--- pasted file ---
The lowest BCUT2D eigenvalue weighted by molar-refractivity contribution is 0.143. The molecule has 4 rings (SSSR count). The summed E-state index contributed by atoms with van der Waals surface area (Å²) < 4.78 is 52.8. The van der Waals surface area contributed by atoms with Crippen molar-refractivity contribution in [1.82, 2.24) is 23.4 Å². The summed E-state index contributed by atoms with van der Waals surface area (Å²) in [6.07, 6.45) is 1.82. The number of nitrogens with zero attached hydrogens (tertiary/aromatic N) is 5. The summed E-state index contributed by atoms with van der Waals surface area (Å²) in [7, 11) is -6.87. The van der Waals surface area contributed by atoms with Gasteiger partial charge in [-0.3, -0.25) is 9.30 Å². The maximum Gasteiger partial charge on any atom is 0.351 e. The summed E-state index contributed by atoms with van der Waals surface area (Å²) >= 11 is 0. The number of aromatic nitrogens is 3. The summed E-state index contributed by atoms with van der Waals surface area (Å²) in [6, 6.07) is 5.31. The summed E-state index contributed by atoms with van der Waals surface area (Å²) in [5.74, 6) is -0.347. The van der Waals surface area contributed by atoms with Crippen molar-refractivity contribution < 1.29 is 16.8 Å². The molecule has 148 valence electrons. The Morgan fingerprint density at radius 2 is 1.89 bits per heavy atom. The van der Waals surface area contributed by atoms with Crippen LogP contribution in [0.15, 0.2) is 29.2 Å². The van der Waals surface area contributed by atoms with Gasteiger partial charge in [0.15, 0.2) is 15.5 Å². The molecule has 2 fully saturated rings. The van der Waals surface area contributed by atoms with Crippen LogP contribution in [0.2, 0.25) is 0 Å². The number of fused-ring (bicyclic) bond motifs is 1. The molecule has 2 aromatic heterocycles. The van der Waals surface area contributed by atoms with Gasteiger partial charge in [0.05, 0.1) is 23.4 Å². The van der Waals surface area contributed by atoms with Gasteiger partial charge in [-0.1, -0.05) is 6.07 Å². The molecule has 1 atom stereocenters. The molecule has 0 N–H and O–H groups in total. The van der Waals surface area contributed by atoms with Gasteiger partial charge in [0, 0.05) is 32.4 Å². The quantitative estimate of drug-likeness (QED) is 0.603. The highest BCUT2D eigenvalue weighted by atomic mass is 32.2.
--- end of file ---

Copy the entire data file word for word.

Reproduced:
The lowest BCUT2D eigenvalue weighted by molar-refractivity contribution is 0.143. The molecule has 4 rings (SSSR count). The summed E-state index contributed by atoms with van der Waals surface area (Å²) < 4.78 is 52.8. The van der Waals surface area contributed by atoms with Crippen molar-refractivity contribution in [1.82, 2.24) is 23.4 Å². The summed E-state index contributed by atoms with van der Waals surface area (Å²) in [6.07, 6.45) is 1.82. The number of nitrogens with zero attached hydrogens (tertiary/aromatic N) is 5. The summed E-state index contributed by atoms with van der Waals surface area (Å²) in [7, 11) is -6.87. The van der Waals surface area contributed by atoms with Gasteiger partial charge in [-0.3, -0.25) is 9.30 Å². The maximum Gasteiger partial charge on any atom is 0.351 e. The summed E-state index contributed by atoms with van der Waals surface area (Å²) >= 11 is 0. The number of aromatic nitrogens is 3. The summed E-state index contributed by atoms with van der Waals surface area (Å²) in [6, 6.07) is 5.31. The summed E-state index contributed by atoms with van der Waals surface area (Å²) in [5.74, 6) is -0.347. The van der Waals surface area contributed by atoms with Crippen molar-refractivity contribution < 1.29 is 16.8 Å². The molecule has 148 valence electrons. The Morgan fingerprint density at radius 2 is 1.89 bits per heavy atom. The van der Waals surface area contributed by atoms with Crippen LogP contribution in [0.15, 0.2) is 29.2 Å². The van der Waals surface area contributed by atoms with Gasteiger partial charge in [0.15, 0.2) is 15.5 Å². The molecule has 2 fully saturated rings. The van der Waals surface area contributed by atoms with Crippen LogP contribution in [0.2, 0.25) is 0 Å². The number of fused-ring (bicyclic) bond motifs is 1. The molecule has 2 aromatic heterocycles. The van der Waals surface area contributed by atoms with Gasteiger partial charge in [0.05, 0.1) is 23.4 Å². The van der Waals surface area contributed by atoms with Gasteiger partial charge in [-0.1, -0.05) is 6.07 Å². The molecule has 1 atom stereocenters. The molecule has 0 N–H and O–H groups in total. The van der Waals surface area contributed by atoms with Gasteiger partial charge in [0, 0.05) is 32.4 Å². The quantitative estimate of drug-likeness (QED) is 0.603. The highest BCUT2D eigenvalue weighted by atomic mass is 32.2.